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    • Tom Maybrier

      I'm not sure if you read the article or not but the swastika is an ancient (literally) symbol that dates back to the Neolithic period and appears in many cultures throughout history.

      That's thousands of years of meaning superseded by roughly 90 years of it's current associations with the Third Reich.

      The various flags of the Confederate States (I'm going to assume you're referring to the "battle flag" design that persists today as a symbol of the American South) is probably a spinoff of the Cross of Burgundy married to the "Stars and Bars" design used in the early 1860s and has its origins placed firmly in the concept of secession over the right to own slaves, among other specifically American historical events and attitudes.

      I think the parallel you are attempting to draw is short sighted and willfully ignorant of the vast disparity between the depth and breadth of meaning contained in each symbol.

      • Jed Oelbaum

        Totally, bro. Wear that swastika loud and proud. And if you happen to come across any elderly Jewish or Roma people, just grace them with your mystic eastern hoo-ha and explain to them that they are ignorant of its rich, valuable history. I'm sure they can learn a lot from your enlightened stance.

  • Tom Maybrier

    love this - we need more discussion about re-claiming this symbol and re-associating it with its true meaning in the west. the swastika appears over and over again in culture. i'm at the point now where I have fully divested the symbol of any negative baggage in my own art. I hope soon others can do the same.

  • Ben Goldhirsh

    really appreciated this read. started out a bit apprehensive about the thesis, but get/dig where the author takes it. I've been feeling for a while to take the mustache away from hitler - i.e. chaplin wore it first - but hitler wore it so hard that it will be interesting to see if it can ever find a home in culture again. I think the same challenge goes for the swastika, how will I ever be able to digest it in the light that post frames if inititial use is tied to hitler, and thus precluding the widespread use needed to reconnect it with its origin?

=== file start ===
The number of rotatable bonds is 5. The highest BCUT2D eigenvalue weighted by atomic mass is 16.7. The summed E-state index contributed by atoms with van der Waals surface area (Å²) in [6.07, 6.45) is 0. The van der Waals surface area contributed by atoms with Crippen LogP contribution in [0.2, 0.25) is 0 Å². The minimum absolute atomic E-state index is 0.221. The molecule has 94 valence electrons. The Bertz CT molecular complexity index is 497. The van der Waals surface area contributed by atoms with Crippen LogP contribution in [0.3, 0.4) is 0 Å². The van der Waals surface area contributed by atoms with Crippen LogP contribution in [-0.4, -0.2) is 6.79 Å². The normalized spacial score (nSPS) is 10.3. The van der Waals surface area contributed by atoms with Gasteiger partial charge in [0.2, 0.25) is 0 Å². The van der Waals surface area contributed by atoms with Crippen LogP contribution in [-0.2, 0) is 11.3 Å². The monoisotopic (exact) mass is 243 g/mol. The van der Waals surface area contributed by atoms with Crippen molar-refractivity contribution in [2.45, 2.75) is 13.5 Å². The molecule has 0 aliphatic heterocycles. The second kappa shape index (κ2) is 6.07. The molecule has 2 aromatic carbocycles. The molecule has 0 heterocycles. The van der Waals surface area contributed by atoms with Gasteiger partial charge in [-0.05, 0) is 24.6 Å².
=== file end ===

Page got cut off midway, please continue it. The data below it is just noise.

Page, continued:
• Mike Cutno

      Great question. It's actually an archetypal symbol. It's a part of the human unconscious ala Carl Jung. Exposure to Asian culture and spirituality has changed my perception of it. I think if you can decontextualize it in your mind then it helps to see it for what it is. Also, and this sounds weird, but we can give compassion to all of the misguided movements that occurred during WWII. We've already done this with Germany and Japan today. We aren't yelling at them for what happened. So we can give compassion and send it back in time.

      • Ben Goldhirsh

        I will try - both to immerse myself in the culture from which the symbol finds origin, and also to bring understanding to what occurred. I look forward to this project and am eager to see where it takes my brain and heart.